Food Poisoning, Indigestion and Stomach Upset During Pregnancy

Food Poisoning, Indigestion and Stomach Upset During Pregnancy

Food Poisoning, Indigestion and Stomach Upset During Pregnancy

As awesome a time pregnancy is for you, the drastic hormonal changes may be creating a host of digestive issues for you which are uncomfortable to say the least. Here are some common issues which may be causing trouble to your digestive system now.

  • Indigestion during pregnancy:
    The hormones have now relaxed the muscles throughout your body, including those of the digestive system. Thus your digestive processes have slowed down causing you to after a meal have indigestion. This could leave you with heartburn, bloating, acid reflux or feeling full even if you didn’t eat much.

To prevent it: eat more frequent small meals throughout the day and try and wait at least an hour after a meal before lying down.

  • Food poisoning or stomach upset during pregnancy:

When you eat something that is contaminated, it’s called food poisoning. The symptoms usually are throwing up or vomiting, diarrhea and constant nausea. In most cases, food poisoning doesn’t affect the unborn baby, but there are some cases where it could be potentially harmful for your baby, for example, a bacteria called Listeria sometimes might be present in uncooked food and unpasteurized milk or cheese.

To prevent it : try avoiding anything unpasteurized or anything that is more than 24 hrs old, after cooked. Try drinking as much water as possible too.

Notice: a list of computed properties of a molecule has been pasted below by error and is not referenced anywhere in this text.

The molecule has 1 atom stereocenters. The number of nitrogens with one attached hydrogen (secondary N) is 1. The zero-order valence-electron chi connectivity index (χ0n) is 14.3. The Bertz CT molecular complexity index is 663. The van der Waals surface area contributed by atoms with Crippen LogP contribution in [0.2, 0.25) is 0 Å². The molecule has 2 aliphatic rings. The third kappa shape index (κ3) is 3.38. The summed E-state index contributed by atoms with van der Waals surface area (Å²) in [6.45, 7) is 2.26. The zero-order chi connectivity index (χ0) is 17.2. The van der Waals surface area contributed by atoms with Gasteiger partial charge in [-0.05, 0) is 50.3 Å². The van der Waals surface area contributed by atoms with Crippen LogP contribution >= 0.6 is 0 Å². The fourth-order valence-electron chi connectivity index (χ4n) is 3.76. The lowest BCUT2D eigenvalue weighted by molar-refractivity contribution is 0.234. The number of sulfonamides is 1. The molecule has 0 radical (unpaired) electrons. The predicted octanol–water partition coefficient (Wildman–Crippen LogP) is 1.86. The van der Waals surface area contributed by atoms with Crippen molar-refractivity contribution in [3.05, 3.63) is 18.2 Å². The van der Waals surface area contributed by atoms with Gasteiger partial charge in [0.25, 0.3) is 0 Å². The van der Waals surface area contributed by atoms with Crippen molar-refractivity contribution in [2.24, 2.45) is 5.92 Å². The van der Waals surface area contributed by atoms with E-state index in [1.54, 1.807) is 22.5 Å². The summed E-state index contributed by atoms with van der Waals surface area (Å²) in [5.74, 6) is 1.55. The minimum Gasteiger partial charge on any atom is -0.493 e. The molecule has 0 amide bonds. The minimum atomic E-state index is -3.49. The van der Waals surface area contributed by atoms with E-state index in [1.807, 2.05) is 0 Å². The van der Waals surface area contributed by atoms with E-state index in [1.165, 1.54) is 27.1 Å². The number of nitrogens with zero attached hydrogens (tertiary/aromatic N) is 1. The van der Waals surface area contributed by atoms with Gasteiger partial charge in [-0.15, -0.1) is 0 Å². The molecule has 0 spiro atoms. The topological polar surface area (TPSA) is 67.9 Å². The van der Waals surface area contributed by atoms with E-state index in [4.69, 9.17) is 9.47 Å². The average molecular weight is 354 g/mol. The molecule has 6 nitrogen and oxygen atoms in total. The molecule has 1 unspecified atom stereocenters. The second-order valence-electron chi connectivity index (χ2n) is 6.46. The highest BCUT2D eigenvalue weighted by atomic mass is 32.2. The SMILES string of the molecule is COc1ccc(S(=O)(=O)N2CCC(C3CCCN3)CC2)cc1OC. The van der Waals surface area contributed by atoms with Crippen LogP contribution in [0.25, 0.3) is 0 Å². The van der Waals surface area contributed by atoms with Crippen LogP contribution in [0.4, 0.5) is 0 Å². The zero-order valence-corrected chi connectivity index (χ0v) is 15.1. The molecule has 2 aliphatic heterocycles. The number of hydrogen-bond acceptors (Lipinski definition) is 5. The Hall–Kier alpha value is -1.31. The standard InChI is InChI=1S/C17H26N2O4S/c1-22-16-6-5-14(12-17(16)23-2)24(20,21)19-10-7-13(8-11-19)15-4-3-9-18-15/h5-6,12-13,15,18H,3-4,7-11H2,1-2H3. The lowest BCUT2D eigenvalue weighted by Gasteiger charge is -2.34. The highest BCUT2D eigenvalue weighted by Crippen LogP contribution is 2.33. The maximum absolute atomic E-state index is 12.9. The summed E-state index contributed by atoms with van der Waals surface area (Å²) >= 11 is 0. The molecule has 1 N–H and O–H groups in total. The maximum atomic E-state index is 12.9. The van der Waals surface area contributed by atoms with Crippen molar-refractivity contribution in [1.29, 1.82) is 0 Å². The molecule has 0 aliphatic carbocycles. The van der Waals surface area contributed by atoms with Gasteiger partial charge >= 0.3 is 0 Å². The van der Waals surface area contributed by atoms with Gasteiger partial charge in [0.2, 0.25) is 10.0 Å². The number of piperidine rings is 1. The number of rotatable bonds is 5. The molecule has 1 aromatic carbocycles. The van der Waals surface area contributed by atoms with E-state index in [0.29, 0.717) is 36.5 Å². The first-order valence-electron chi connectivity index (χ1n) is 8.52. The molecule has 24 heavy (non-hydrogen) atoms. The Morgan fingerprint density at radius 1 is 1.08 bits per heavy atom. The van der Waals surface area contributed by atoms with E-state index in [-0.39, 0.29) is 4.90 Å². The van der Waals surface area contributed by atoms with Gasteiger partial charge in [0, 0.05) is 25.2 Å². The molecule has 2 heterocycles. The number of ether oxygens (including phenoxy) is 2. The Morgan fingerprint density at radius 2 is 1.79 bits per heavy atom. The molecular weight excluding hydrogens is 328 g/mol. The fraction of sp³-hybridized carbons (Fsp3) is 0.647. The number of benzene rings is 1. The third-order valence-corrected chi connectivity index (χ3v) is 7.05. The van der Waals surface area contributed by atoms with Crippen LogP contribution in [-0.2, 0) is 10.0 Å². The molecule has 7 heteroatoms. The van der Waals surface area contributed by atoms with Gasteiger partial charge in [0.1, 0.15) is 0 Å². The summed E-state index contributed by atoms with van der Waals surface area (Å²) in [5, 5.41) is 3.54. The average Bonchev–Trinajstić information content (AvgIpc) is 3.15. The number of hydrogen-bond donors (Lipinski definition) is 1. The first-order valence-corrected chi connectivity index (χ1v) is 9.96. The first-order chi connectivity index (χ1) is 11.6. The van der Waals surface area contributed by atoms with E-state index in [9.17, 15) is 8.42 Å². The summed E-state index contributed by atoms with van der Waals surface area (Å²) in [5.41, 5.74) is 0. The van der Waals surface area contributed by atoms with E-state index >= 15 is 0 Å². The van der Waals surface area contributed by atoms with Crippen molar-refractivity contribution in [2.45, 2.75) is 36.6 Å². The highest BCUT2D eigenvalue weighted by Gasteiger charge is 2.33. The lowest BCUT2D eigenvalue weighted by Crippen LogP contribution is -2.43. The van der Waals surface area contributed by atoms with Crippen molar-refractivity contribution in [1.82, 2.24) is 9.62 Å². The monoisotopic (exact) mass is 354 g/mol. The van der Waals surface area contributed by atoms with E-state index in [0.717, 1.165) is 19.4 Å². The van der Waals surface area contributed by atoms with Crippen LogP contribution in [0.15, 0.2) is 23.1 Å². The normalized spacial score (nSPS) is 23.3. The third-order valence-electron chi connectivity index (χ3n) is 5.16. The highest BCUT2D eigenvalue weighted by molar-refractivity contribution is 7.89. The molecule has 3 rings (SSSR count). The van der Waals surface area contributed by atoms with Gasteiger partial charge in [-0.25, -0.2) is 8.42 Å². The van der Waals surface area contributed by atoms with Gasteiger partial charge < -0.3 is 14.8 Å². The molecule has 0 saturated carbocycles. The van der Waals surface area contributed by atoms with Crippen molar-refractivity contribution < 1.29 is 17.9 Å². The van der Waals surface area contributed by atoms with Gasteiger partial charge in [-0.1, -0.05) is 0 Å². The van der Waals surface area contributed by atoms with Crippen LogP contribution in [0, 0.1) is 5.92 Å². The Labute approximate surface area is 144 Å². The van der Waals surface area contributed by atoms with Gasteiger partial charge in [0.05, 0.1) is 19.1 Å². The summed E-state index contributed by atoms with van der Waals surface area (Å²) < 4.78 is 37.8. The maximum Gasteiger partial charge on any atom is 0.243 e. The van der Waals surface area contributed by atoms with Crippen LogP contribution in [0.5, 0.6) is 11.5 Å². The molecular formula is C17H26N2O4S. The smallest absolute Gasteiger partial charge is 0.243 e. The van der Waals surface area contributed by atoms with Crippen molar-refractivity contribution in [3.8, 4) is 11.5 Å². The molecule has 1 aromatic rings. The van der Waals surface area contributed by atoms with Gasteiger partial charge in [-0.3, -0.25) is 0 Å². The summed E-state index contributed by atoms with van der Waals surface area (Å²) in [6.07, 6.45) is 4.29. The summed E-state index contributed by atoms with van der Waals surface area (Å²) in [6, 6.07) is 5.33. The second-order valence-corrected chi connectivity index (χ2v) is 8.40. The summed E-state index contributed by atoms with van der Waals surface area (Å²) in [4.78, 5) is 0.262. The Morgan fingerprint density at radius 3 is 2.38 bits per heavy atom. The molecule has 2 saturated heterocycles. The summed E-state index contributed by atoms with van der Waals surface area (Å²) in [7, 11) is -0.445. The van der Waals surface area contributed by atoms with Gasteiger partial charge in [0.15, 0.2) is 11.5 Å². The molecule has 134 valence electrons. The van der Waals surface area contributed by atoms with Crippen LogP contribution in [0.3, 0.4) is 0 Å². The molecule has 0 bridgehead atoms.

• Bloating
    With all the relaxed muscles now digestion has slowed down and you feel bloated.
    What you can do about it: drink lots of water to help flush out the fluids from the body and take a walk after your meal to help digestion.
  • Heartburn
    The relaxed muscles include the esophageal sphincter which is at the top of your stomach holding the stomach acid in place, so there is a chance the acid is pushed into the oesophagus causing heartburn.

To tackle heartburn: have small frequent meals and avoid drinking while eating.

  • Constipation
    The relaxed bowel muscles find it harder to contract now and thus make passing of stool more difficult.

To tackle constipation: have warm fluids to kick start the bowel movements and use the squatty potty to make it easier for the stool to pass out of the body.

  • Diarrhoea
    This can be attributed to the new diet, extra water you are drinking or the exercise you have begun.

To help cure it: avoid fatty or spicy food and have starchy food and yoghurt.

If any of these issues persists or is very uncomfortable consult your gynaecologist.

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